as sick as I can be. Will won't believe it, but the doctor says

"Will does believe it, and it worries him terribly. Here, sit up
and let me bathe your face and hands in cold water. Doesn't that
feel better?"

"A little," admitted Molly, when Maria had found a towel and
dried her hands.

"And now I'm going to comb the tangles out of your hair. What
lovely hair! It is the colour of ripe corn."

A pleased flush brightened Molly's face, and she resigned herself
easily to Maria's willing services. "There's a comb over there on
that shelf under the mirror," she said. "Will broke half the
teeth out of it the other day, and it pulls my hair out when I
use it."

"Then I'll bring you one of mine. You must be careful of these
curls. They're too pretty to treat roughly. Do I hurt you?"

As she spoke, a bright strand of the girl's hair twisted about
one of her rings, and after hesitating an instant she drew the
circle from her finger and laid it in Molly's lap.

"There. I haven't any money, so that's to buy you medicine and
food," she said. "It cost a good deal once, I fancy."

"Diamonds!" gasped Molly, with a cry of rapture.

Her hand closed over the ring with a frantic clutch; then
slipping it on, she lay watching the stone sparkle in the last
sunbeams. A colour had bloomed suddenly in her face, and her eyes
shone with a light as brilliant as that of the jewel at which she

"And you had--others?" she asked in a kind of sacred awe.

"A great many once--a necklace, and rings, and brooches, and a
silly tiara that made me look a fright. I never cared for them
after the novelty of owning them wore off. They are evil things,
it seems to me, and should never be the gifts of love, for each
one of those foolish stones stands for greed, and pride, and
selfishness, and maybe crime. That was my way of looking at them,
of course, and whenever I wore my necklace I used to feel like
asking pardon of every beggar that I passed. 'One link in this
chain might make a man of you,' was what I wanted to say--but I
never did. Well, they are almost all gone now; some I sold and
some I gave away. This one will buy you medicine, I hope, and
then it will give me more happiness than it has ever done

"Oh, it is beautiful, beautiful," sighed Molly beneath her
breath, and then went to the little cracked mirror in the corner
and held the diamond first to her ear and then against her hair.
"They suit me," she said at last, opening the bosom of her
wrapper and trying it on her pretty throat; "they would make me
look so splendid. Oh, if I'd only had a lover who could give me
things like this!"

Maria, watching her, felt her heart contract suddenly with a pang
of remembrance. Jewels had been the one thing which Jack Wyndham
had given her, for of the finer gifts of the spirit he had been
beggared long before she knew him. In the first months of his
infatuation he had showered her with diamonds, and she had grown
presently to see a winking mockery in each bauble that he tossed
her. Before the first year was ended she had felt her pride
broken by the oppressiveness of the jewels that bedecked her
body, like the mystic princess who was killed at last by the
material weight of the golden crown upon her brow.

"They could never make you happy, Molly. How could they? Come
back and lie down, and let me put the ring away. Perhaps I'd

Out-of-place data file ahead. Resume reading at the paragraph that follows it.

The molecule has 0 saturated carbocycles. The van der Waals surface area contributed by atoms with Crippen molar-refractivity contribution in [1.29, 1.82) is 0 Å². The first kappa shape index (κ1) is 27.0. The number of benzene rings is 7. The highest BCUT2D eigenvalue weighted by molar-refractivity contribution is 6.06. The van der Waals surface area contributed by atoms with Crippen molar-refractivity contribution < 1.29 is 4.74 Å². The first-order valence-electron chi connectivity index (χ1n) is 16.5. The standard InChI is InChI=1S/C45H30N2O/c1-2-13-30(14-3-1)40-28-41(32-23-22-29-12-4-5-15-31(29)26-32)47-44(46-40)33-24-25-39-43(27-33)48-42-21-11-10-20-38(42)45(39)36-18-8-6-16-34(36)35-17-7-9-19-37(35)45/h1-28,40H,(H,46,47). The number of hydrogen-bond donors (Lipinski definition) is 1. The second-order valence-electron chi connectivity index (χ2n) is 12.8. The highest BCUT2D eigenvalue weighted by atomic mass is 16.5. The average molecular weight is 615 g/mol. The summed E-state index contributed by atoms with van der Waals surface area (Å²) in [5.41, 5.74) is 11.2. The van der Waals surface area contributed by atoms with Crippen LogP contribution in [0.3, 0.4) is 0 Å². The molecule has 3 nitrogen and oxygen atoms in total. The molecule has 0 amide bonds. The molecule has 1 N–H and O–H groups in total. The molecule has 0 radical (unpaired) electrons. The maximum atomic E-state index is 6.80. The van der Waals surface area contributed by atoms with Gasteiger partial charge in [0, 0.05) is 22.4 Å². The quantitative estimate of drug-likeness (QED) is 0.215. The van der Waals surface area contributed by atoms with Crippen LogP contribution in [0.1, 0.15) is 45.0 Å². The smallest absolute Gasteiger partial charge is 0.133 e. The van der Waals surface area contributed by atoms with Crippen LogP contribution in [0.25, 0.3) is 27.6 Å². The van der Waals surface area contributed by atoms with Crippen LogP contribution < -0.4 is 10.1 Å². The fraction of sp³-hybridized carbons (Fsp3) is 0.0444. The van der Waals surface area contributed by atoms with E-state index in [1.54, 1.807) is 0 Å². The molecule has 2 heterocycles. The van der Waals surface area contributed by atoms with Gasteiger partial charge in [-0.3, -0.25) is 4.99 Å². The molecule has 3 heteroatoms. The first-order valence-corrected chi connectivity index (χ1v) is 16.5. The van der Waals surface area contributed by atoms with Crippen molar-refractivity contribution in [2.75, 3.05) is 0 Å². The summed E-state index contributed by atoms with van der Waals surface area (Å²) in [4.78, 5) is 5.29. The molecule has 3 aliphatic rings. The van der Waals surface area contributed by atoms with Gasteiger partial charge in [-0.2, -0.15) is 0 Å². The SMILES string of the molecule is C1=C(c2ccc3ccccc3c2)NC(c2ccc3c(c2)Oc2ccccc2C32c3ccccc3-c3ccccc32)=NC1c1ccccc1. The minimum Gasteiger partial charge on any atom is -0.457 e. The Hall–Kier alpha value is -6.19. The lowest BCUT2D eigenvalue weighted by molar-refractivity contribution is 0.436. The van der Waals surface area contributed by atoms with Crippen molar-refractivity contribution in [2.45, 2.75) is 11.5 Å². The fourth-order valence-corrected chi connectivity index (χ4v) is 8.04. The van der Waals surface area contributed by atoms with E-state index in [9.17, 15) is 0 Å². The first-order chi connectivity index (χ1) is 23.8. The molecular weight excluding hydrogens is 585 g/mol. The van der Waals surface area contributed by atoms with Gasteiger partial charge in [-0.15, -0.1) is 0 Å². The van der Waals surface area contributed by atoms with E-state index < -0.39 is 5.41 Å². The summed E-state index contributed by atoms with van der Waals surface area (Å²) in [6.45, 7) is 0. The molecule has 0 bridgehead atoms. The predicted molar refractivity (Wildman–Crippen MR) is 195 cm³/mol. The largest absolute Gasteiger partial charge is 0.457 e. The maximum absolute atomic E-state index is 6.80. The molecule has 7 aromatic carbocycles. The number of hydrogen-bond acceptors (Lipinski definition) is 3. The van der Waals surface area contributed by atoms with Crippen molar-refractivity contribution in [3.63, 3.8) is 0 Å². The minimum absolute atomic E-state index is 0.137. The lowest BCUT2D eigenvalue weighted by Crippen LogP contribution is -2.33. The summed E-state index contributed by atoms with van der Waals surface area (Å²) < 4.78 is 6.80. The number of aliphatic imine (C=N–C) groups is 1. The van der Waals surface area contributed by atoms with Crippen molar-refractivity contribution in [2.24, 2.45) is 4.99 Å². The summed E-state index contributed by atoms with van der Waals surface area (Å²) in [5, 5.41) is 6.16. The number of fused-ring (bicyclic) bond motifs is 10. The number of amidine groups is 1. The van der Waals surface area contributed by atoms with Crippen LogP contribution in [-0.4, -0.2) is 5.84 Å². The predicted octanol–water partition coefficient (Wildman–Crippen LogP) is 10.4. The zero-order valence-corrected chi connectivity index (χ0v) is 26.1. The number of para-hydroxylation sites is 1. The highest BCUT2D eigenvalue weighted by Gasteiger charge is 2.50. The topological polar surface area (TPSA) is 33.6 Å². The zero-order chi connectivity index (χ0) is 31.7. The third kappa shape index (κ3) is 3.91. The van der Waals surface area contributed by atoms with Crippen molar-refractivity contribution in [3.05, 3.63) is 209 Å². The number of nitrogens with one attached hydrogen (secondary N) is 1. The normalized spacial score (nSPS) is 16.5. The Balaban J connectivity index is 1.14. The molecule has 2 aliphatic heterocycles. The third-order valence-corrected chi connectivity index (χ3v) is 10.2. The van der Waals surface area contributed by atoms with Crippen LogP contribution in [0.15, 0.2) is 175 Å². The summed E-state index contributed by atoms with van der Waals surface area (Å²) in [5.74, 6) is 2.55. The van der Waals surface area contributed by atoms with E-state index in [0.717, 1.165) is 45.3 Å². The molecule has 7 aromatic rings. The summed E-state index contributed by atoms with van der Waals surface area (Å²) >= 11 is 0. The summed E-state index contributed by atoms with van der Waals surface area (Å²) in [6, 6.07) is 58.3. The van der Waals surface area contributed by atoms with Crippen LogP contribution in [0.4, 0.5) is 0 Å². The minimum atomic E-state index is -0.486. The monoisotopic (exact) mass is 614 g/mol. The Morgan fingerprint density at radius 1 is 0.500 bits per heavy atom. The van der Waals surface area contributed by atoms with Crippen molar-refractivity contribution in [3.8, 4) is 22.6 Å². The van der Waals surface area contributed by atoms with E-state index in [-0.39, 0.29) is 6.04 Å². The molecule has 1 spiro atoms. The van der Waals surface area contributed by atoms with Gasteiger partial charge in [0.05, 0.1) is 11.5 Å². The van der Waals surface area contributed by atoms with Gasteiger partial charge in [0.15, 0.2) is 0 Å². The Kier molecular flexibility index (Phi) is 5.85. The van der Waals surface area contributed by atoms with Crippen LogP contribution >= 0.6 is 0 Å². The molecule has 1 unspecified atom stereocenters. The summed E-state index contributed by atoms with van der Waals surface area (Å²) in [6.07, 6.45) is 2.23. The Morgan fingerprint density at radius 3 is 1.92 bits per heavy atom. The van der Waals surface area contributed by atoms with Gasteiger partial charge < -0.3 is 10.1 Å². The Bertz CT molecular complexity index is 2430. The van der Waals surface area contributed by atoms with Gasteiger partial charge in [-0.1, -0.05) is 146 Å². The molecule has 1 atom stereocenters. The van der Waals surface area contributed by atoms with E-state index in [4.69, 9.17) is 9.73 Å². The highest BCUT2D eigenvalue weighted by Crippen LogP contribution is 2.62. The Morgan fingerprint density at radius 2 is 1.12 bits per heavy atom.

better take it to town myself." But Molly would not open her
closed hand on which the diamond shone; and long after Maria had
cooked supper and gone back to the Hall the girl lay motionless,
holding the ring against the light. When Will came in from
milking she showed it to him with a burst of joy.

"Look! Oh, look! Isn't it like the sun?"

He eyed it critically.

"By Jove! It must have cost cool hundreds! I'll take it to town
to-morrow and bring back the things you need. It will get the
baby clothes, too, so you won't have to bother about the sewing."

"You shan't! You shan't!" cried Molly in a passion of sobs. "It's
mine. She gave it to me, and you shan't take it away. I don't
want the medicine: it never does me any good; and I can make the
baby clothes out of my old things. I'll never, never give it up!"

For an instant Will stared at her as if she had lost her senses.

"Well, she was a fool to let you get it," he said, as he flung
himself out of the room.

CHAPTER IV. In Which Mrs. Blake's Eyes are Opened

Before the beauty of Maria's high magnanimity Christopher had
felt himself thrust further into the abasement of his
self-contempt. Had she met his confession with reproach, with
righteous aversion, with the horror he had half expected, it is
possible that his heart might have recoiled into a last
expression of defiance. But there had been none of these things.
In his memory her face shone moonlike from its cloud of dark
hair, and he saw upon it only the look of a great and sorrowful
passion. His wretchedness had drawn her closer, not put her
further away, and he had felt the quiet of her tolerance not less
gratefully than he had felt the fervour of her love. Her
forgiveness had been of the grandeur of her own nature, and its
height and breadth had appealed, even apart from her emotion, to
a mind that was accustomed to dwell daily on long reaches of
unbroken space. He had been bred on large things from his
birth--large horizons, large stretches of field and sky, large
impulses, and large powers of hating, and he found now that a
woman's presence filled to overflowing the empty vastness of his

Reaching the yard, he saw Tucker sitting placidly on his bench,
and, crossing the long grass, he flung himself down beside him
with a sigh of pleasure in the beauty of the scene.

"You're right, Uncle Tucker; it's all wonderful. I never saw such
a sunset in my life."

"Ah, but you haven't seen it yet," said Tucker. "I've been